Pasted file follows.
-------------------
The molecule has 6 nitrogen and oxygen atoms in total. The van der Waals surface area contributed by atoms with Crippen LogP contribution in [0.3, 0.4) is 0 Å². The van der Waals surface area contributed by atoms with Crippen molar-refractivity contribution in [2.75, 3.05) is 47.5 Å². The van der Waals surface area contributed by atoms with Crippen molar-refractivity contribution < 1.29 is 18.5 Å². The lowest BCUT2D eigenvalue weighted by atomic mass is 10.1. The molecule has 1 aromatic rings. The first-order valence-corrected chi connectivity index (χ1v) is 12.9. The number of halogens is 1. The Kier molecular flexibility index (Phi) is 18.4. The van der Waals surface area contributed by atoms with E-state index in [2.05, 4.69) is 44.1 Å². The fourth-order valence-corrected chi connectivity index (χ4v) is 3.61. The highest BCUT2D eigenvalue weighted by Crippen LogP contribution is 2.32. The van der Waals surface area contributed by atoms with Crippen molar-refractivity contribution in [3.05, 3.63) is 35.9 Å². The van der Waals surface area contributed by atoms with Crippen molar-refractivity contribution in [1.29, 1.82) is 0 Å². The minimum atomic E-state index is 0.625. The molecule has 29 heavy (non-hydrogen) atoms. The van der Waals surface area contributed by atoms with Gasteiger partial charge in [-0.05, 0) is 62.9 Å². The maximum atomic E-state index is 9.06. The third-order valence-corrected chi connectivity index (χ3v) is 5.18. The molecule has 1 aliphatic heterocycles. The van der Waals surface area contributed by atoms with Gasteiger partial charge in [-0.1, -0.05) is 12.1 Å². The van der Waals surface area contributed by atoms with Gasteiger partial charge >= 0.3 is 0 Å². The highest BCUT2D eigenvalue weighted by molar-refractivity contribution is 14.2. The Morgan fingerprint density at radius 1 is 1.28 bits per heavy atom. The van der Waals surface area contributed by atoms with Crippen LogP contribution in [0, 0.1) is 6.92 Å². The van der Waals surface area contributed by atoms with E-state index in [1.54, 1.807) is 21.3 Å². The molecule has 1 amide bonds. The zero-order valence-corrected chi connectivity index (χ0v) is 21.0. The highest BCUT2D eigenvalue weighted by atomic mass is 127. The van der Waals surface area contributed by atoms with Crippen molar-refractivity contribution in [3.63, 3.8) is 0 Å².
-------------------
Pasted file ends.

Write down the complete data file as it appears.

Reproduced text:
The molecule has 6 nitrogen and oxygen atoms in total. The van der Waals surface area contributed by atoms with Crippen LogP contribution in [0.3, 0.4) is 0 Å². The van der Waals surface area contributed by atoms with Crippen molar-refractivity contribution in [2.75, 3.05) is 47.5 Å². The van der Waals surface area contributed by atoms with Crippen molar-refractivity contribution < 1.29 is 18.5 Å². The lowest BCUT2D eigenvalue weighted by atomic mass is 10.1. The molecule has 1 aromatic rings. The first-order valence-corrected chi connectivity index (χ1v) is 12.9. The number of halogens is 1. The Kier molecular flexibility index (Phi) is 18.4. The van der Waals surface area contributed by atoms with E-state index in [2.05, 4.69) is 44.1 Å². The fourth-order valence-corrected chi connectivity index (χ4v) is 3.61. The highest BCUT2D eigenvalue weighted by Crippen LogP contribution is 2.32. The van der Waals surface area contributed by atoms with Crippen molar-refractivity contribution in [3.05, 3.63) is 35.9 Å². The van der Waals surface area contributed by atoms with Crippen molar-refractivity contribution in [1.29, 1.82) is 0 Å². The minimum atomic E-state index is 0.625. The molecule has 29 heavy (non-hydrogen) atoms. The van der Waals surface area contributed by atoms with Gasteiger partial charge in [-0.05, 0) is 62.9 Å². The maximum atomic E-state index is 9.06. The third-order valence-corrected chi connectivity index (χ3v) is 5.18. The molecule has 1 aliphatic heterocycles. The van der Waals surface area contributed by atoms with Gasteiger partial charge in [-0.1, -0.05) is 12.1 Å². The van der Waals surface area contributed by atoms with Gasteiger partial charge >= 0.3 is 0 Å². The highest BCUT2D eigenvalue weighted by molar-refractivity contribution is 14.2. The Morgan fingerprint density at radius 1 is 1.28 bits per heavy atom. The van der Waals surface area contributed by atoms with Crippen LogP contribution in [0, 0.1) is 6.92 Å². The van der Waals surface area contributed by atoms with E-state index in [1.54, 1.807) is 21.3 Å². The molecule has 1 amide bonds. The zero-order valence-corrected chi connectivity index (χ0v) is 21.0. The highest BCUT2D eigenvalue weighted by atomic mass is 127. The van der Waals surface area contributed by atoms with Crippen molar-refractivity contribution in [3.63, 3.8) is 0 Å².